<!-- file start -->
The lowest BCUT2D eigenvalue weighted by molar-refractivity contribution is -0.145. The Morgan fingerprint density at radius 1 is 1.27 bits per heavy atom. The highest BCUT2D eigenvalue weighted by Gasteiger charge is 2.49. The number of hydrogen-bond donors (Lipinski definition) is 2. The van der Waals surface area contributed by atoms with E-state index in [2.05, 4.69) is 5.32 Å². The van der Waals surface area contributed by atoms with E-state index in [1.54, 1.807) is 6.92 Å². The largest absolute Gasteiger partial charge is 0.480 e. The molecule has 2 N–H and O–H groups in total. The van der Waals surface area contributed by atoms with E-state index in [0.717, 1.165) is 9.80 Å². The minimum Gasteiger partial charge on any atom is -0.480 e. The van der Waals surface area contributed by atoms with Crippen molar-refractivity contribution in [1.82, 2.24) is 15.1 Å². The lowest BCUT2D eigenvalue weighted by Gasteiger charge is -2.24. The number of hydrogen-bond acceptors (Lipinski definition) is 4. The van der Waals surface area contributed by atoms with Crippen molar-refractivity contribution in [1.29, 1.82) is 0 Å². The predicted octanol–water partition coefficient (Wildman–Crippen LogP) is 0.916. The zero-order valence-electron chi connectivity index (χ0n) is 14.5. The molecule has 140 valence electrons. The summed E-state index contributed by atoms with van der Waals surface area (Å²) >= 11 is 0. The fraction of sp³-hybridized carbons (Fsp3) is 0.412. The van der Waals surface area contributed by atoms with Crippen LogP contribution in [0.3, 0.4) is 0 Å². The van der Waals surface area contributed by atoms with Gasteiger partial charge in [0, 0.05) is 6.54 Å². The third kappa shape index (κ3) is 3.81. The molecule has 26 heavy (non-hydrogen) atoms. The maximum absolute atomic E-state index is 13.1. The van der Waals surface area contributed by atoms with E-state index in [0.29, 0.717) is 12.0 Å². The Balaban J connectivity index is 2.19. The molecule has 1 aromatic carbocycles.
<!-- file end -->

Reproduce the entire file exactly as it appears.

The lowest BCUT2D eigenvalue weighted by molar-refractivity contribution is -0.145. The Morgan fingerprint density at radius 1 is 1.27 bits per heavy atom. The highest BCUT2D eigenvalue weighted by Gasteiger charge is 2.49. The number of hydrogen-bond donors (Lipinski definition) is 2. The van der Waals surface area contributed by atoms with E-state index in [2.05, 4.69) is 5.32 Å². The van der Waals surface area contributed by atoms with E-state index in [1.54, 1.807) is 6.92 Å². The largest absolute Gasteiger partial charge is 0.480 e. The molecule has 2 N–H and O–H groups in total. The van der Waals surface area contributed by atoms with E-state index in [0.717, 1.165) is 9.80 Å². The minimum Gasteiger partial charge on any atom is -0.480 e. The van der Waals surface area contributed by atoms with Crippen molar-refractivity contribution in [1.82, 2.24) is 15.1 Å². The lowest BCUT2D eigenvalue weighted by Gasteiger charge is -2.24. The number of hydrogen-bond acceptors (Lipinski definition) is 4. The van der Waals surface area contributed by atoms with Crippen molar-refractivity contribution in [1.29, 1.82) is 0 Å². The predicted octanol–water partition coefficient (Wildman–Crippen LogP) is 0.916. The zero-order valence-electron chi connectivity index (χ0n) is 14.5. The molecule has 140 valence electrons. The summed E-state index contributed by atoms with van der Waals surface area (Å²) >= 11 is 0. The fraction of sp³-hybridized carbons (Fsp3) is 0.412. The van der Waals surface area contributed by atoms with Crippen LogP contribution in [0.3, 0.4) is 0 Å². The van der Waals surface area contributed by atoms with Gasteiger partial charge in [0, 0.05) is 6.54 Å². The third kappa shape index (κ3) is 3.81. The molecule has 26 heavy (non-hydrogen) atoms. The maximum absolute atomic E-state index is 13.1. The van der Waals surface area contributed by atoms with E-state index in [0.29, 0.717) is 12.0 Å². The Balaban J connectivity index is 2.19. The molecule has 1 aromatic carbocycles.